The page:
St. Augustine Prep Students Help Residents of PeruLast Edited:
Every year, a group of students from St. Augustine School travels with Mrs. McSweeny to Villa El Salvador, Peru to do service at a small daycare facility and its surrounding community.
BUENA, N.J. — Ten high school students from St. Augustine Preparatory School traveled to Peru for 12 days in June and completed service projects in Villa El Salvador, an area under development on the outskirts of Lima, the capital city.
Under the guidance of Helen McSweeny, St. Augustine Spanish teacher, the students bought and planted fruit trees and edible plants in a below poverty neighborhood and set in motion the groundwork for the installation of telephone, television and internet service to a local daycare center.
Vito Acosta, alumni of 2016 Peru Service Adventure, returned for a second year as an apprentice in all facets of the trip, itinerary, budget, lodging, guides, tours and communication with Mrs. McSweeny’s contacts in Peru.
"It felt great to help build a home last year and make friends with the locals in Peru," said Acosta. "I wanted to make those connections again and do something that would have a continuing positive impact.”
Every year, a group of students from St. Augustine School travels with Mrs. McSweeny to Villa El Salvador, Peru to do service at a small daycare facility and its surrounding community. They have built houses, created gardens, taught English to children, and shared live classic folk tunes from the United States with adults and children.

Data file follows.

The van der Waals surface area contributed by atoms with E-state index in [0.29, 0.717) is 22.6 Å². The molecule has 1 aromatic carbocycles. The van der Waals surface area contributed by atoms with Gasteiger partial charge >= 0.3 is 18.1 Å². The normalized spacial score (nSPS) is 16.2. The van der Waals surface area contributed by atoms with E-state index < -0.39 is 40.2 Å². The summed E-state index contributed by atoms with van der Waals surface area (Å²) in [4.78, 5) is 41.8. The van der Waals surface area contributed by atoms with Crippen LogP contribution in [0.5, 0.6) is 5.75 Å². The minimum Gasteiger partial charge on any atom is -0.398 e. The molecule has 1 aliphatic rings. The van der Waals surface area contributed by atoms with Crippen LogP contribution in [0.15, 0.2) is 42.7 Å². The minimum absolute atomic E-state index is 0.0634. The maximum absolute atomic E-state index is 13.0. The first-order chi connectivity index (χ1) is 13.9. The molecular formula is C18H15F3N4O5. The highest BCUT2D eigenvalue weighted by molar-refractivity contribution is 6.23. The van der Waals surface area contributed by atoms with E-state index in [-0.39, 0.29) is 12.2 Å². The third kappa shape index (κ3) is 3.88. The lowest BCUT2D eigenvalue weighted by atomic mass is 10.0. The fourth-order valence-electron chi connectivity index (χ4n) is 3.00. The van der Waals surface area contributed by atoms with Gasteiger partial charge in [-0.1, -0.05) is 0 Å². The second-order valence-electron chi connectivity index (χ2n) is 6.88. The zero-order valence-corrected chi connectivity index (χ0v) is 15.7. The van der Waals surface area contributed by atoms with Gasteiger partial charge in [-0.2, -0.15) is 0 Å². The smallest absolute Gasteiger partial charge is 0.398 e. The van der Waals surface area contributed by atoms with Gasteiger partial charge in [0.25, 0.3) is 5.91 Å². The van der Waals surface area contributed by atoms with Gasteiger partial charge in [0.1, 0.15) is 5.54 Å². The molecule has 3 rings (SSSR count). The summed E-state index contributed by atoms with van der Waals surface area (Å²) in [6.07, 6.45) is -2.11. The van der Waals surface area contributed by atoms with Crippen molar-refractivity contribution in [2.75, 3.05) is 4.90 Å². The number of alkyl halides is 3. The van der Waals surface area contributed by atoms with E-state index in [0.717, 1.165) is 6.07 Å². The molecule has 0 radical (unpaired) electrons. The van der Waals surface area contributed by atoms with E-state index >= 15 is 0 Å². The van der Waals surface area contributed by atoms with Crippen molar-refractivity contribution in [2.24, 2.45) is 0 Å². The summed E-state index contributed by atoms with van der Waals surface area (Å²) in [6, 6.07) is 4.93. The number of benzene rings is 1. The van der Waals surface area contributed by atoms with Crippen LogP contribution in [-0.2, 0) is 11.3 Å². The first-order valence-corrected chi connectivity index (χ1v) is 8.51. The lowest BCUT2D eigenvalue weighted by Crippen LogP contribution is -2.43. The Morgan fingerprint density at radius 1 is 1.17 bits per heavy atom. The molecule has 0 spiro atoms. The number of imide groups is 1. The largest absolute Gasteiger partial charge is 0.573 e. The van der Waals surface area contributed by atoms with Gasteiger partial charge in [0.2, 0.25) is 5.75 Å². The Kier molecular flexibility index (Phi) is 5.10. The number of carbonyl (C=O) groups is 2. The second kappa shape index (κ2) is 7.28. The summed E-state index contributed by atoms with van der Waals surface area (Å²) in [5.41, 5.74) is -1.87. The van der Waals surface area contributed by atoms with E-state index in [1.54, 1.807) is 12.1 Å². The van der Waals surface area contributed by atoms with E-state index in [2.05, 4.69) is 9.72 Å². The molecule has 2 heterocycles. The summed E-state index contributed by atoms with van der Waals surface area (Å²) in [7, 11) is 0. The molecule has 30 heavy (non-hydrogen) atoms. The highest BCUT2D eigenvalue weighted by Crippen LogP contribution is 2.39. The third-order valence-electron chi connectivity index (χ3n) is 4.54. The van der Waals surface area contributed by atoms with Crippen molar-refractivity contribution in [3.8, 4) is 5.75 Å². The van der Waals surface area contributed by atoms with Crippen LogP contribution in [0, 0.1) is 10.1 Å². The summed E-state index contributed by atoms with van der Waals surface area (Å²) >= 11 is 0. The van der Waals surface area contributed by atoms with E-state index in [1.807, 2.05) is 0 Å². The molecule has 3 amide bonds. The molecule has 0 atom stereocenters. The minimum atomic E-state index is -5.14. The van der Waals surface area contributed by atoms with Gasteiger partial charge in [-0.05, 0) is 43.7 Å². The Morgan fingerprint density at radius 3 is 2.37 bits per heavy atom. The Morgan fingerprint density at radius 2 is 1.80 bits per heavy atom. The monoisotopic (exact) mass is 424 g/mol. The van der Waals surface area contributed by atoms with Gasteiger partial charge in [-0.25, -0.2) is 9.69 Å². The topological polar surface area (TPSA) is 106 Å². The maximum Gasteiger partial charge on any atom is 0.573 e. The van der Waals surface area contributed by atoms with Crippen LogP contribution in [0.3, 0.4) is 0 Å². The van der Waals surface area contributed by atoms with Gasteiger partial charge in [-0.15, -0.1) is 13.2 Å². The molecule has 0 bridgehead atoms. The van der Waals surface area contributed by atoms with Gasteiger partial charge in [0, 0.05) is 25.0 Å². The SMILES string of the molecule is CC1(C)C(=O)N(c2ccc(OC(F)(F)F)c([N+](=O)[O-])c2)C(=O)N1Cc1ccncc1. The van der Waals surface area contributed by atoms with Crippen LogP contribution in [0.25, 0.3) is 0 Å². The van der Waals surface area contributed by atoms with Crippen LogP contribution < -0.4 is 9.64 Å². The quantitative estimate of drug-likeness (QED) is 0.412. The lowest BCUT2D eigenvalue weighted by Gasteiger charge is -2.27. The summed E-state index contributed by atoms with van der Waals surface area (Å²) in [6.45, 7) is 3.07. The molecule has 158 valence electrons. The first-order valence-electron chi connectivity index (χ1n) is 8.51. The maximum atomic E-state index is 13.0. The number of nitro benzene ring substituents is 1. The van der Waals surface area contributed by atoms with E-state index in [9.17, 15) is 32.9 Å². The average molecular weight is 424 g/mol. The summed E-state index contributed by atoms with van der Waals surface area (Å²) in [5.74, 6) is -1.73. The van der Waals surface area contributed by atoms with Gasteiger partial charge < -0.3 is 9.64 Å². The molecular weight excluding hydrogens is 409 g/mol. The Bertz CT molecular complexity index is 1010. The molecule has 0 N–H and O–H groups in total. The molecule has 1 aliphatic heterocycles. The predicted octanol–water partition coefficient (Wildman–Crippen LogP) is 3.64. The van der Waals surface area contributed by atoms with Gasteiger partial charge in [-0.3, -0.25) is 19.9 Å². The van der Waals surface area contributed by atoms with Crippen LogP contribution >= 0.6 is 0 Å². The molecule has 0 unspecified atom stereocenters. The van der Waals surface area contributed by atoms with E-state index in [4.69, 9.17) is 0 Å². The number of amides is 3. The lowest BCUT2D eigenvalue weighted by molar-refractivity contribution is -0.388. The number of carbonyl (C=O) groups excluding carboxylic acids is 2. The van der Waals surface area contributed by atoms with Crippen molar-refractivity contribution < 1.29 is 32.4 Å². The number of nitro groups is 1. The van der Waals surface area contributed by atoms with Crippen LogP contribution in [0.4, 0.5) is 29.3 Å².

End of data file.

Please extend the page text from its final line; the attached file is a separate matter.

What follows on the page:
This year students also brought books with dated and signed personal messages on the inside cover that they read to the children and left as gifts. There are always a few intense games of pickup soccer. The St. Augustine Prep yearly trip has become a tradition and, although the students change each year there is a growing bond between South Jersey and Peru.
This year, student Vito Acosta led a fundraising effort which raised over $1,700 for the service trip. He created a page on his website, vitoacosta.com, which explained the trip, the students’ mission, why donations were needed, and how one could donate. He worked with the St. Augustine Preparatory business office to use the school’s support page where people could donate directly to the trip’s account. The students also sold brownies in the cafeteria during exam week.
“With this money, we paid for lodging and transportation, and I negotiated the price of fruit trees for the Villa," said Acosta.
"We had money left over so I asked the daycare owner what the children could use. Villa is economically poor and the daycare did not have a telephone, television or internet service.
The owner, Zoila Lagos Loa, said she was told it wasn’t possible to bring the wiring to their building. I went to the local provider and discovered that wiring wasn’t necessary- a satellite could do the job- so we paid for the installation and six months use of a satellite on their building. They can now have a telephone, television, and internet. We plan to expand our efforts by setting them up with technology such as iPads as well as aiding other areas.”
Luka Villani, who organized the fruit tree planting, said, “We planted around 44 trees for the community of Villa. Going door to door, we asked what type of tree was best for the family and then planted it. Everyone was very kind and appreciative. We are all excited for the change the trees will have on Villa.”
Acosta had the opportunity to interview Mrs. Loa and other workers and recorded Mrs. Loa giving a tour of the daycare. To view these and for more information about the students’ service, visit vitoacosta.com/peru-service.
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